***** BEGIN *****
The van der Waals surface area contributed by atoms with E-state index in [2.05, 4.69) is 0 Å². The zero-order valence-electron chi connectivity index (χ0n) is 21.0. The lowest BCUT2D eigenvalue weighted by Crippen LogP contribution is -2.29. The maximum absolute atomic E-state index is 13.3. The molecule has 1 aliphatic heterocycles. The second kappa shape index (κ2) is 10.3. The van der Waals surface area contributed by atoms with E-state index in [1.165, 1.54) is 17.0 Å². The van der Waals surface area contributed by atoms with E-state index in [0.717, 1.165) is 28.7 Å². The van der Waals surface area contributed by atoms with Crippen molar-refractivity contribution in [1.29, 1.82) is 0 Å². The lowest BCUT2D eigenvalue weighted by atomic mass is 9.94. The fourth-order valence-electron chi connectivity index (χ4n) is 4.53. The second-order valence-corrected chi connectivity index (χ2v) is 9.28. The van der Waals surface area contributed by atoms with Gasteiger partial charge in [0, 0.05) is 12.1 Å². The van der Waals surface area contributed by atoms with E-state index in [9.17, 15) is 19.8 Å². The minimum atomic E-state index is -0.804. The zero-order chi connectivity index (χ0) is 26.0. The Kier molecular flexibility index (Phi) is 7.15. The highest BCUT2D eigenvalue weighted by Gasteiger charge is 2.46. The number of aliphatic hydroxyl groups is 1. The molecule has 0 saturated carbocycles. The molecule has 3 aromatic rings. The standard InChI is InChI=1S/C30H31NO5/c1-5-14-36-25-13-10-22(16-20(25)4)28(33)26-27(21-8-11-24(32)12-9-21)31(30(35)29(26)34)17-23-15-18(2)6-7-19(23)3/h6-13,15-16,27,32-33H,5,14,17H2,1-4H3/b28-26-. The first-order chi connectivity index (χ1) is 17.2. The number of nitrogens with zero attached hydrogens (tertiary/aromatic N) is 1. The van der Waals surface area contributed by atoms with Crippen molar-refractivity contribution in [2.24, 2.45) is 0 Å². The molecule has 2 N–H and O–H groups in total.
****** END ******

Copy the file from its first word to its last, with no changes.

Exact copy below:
The van der Waals surface area contributed by atoms with E-state index in [2.05, 4.69) is 0 Å². The zero-order valence-electron chi connectivity index (χ0n) is 21.0. The lowest BCUT2D eigenvalue weighted by Crippen LogP contribution is -2.29. The maximum absolute atomic E-state index is 13.3. The molecule has 1 aliphatic heterocycles. The second kappa shape index (κ2) is 10.3. The van der Waals surface area contributed by atoms with E-state index in [1.165, 1.54) is 17.0 Å². The van der Waals surface area contributed by atoms with E-state index in [0.717, 1.165) is 28.7 Å². The van der Waals surface area contributed by atoms with Crippen molar-refractivity contribution in [1.29, 1.82) is 0 Å². The lowest BCUT2D eigenvalue weighted by atomic mass is 9.94. The fourth-order valence-electron chi connectivity index (χ4n) is 4.53. The second-order valence-corrected chi connectivity index (χ2v) is 9.28. The van der Waals surface area contributed by atoms with Gasteiger partial charge in [0, 0.05) is 12.1 Å². The van der Waals surface area contributed by atoms with E-state index in [9.17, 15) is 19.8 Å². The minimum atomic E-state index is -0.804. The zero-order chi connectivity index (χ0) is 26.0. The Kier molecular flexibility index (Phi) is 7.15. The highest BCUT2D eigenvalue weighted by Gasteiger charge is 2.46. The number of aliphatic hydroxyl groups is 1. The molecule has 0 saturated carbocycles. The molecule has 3 aromatic rings. The standard InChI is InChI=1S/C30H31NO5/c1-5-14-36-25-13-10-22(16-20(25)4)28(33)26-27(21-8-11-24(32)12-9-21)31(30(35)29(26)34)17-23-15-18(2)6-7-19(23)3/h6-13,15-16,27,32-33H,5,14,17H2,1-4H3/b28-26-. The first-order chi connectivity index (χ1) is 17.2. The number of nitrogens with zero attached hydrogens (tertiary/aromatic N) is 1. The van der Waals surface area contributed by atoms with Crippen molar-refractivity contribution in [2.24, 2.45) is 0 Å². The molecule has 2 N–H and O–H groups in total.